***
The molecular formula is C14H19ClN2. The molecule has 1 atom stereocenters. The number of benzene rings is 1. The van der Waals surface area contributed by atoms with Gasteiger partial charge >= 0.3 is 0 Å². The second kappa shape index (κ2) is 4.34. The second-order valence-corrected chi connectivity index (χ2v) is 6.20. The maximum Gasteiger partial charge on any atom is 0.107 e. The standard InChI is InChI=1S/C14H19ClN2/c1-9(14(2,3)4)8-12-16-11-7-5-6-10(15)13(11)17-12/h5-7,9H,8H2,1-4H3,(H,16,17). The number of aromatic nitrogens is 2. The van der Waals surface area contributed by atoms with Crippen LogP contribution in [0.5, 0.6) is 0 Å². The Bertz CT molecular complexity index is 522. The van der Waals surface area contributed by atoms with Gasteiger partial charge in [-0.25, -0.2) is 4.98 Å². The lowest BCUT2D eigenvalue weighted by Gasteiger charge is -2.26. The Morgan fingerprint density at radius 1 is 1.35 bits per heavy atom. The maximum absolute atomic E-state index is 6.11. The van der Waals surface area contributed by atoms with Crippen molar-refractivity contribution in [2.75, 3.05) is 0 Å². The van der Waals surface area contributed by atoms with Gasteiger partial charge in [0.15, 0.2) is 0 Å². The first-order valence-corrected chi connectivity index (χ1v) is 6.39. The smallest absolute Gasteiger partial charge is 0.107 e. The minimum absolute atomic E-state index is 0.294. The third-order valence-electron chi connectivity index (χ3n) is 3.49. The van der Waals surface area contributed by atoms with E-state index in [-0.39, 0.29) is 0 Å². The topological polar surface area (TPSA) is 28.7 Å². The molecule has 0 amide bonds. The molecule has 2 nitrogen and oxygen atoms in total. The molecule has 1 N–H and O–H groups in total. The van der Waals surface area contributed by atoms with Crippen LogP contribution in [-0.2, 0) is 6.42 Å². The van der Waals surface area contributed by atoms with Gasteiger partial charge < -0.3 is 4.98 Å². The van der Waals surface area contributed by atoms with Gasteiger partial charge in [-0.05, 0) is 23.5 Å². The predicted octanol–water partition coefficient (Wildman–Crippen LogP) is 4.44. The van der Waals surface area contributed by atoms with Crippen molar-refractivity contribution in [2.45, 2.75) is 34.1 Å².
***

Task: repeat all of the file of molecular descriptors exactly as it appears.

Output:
The molecular formula is C14H19ClN2. The molecule has 1 atom stereocenters. The number of benzene rings is 1. The van der Waals surface area contributed by atoms with Gasteiger partial charge >= 0.3 is 0 Å². The second kappa shape index (κ2) is 4.34. The second-order valence-corrected chi connectivity index (χ2v) is 6.20. The maximum Gasteiger partial charge on any atom is 0.107 e. The standard InChI is InChI=1S/C14H19ClN2/c1-9(14(2,3)4)8-12-16-11-7-5-6-10(15)13(11)17-12/h5-7,9H,8H2,1-4H3,(H,16,17). The number of aromatic nitrogens is 2. The van der Waals surface area contributed by atoms with Crippen LogP contribution in [0.5, 0.6) is 0 Å². The Bertz CT molecular complexity index is 522. The van der Waals surface area contributed by atoms with Gasteiger partial charge in [-0.25, -0.2) is 4.98 Å². The lowest BCUT2D eigenvalue weighted by Gasteiger charge is -2.26. The Morgan fingerprint density at radius 1 is 1.35 bits per heavy atom. The maximum absolute atomic E-state index is 6.11. The van der Waals surface area contributed by atoms with Crippen molar-refractivity contribution in [2.75, 3.05) is 0 Å². The van der Waals surface area contributed by atoms with Gasteiger partial charge in [0.15, 0.2) is 0 Å². The first-order valence-corrected chi connectivity index (χ1v) is 6.39. The smallest absolute Gasteiger partial charge is 0.107 e. The minimum absolute atomic E-state index is 0.294. The third-order valence-electron chi connectivity index (χ3n) is 3.49. The van der Waals surface area contributed by atoms with E-state index in [-0.39, 0.29) is 0 Å². The topological polar surface area (TPSA) is 28.7 Å². The molecule has 0 amide bonds. The molecule has 2 nitrogen and oxygen atoms in total. The molecule has 1 N–H and O–H groups in total. The van der Waals surface area contributed by atoms with Crippen LogP contribution in [-0.2, 0) is 6.42 Å². The van der Waals surface area contributed by atoms with Gasteiger partial charge < -0.3 is 4.98 Å². The van der Waals surface area contributed by atoms with Gasteiger partial charge in [-0.05, 0) is 23.5 Å². The predicted octanol–water partition coefficient (Wildman–Crippen LogP) is 4.44. The van der Waals surface area contributed by atoms with Crippen molar-refractivity contribution in [2.45, 2.75) is 34.1 Å².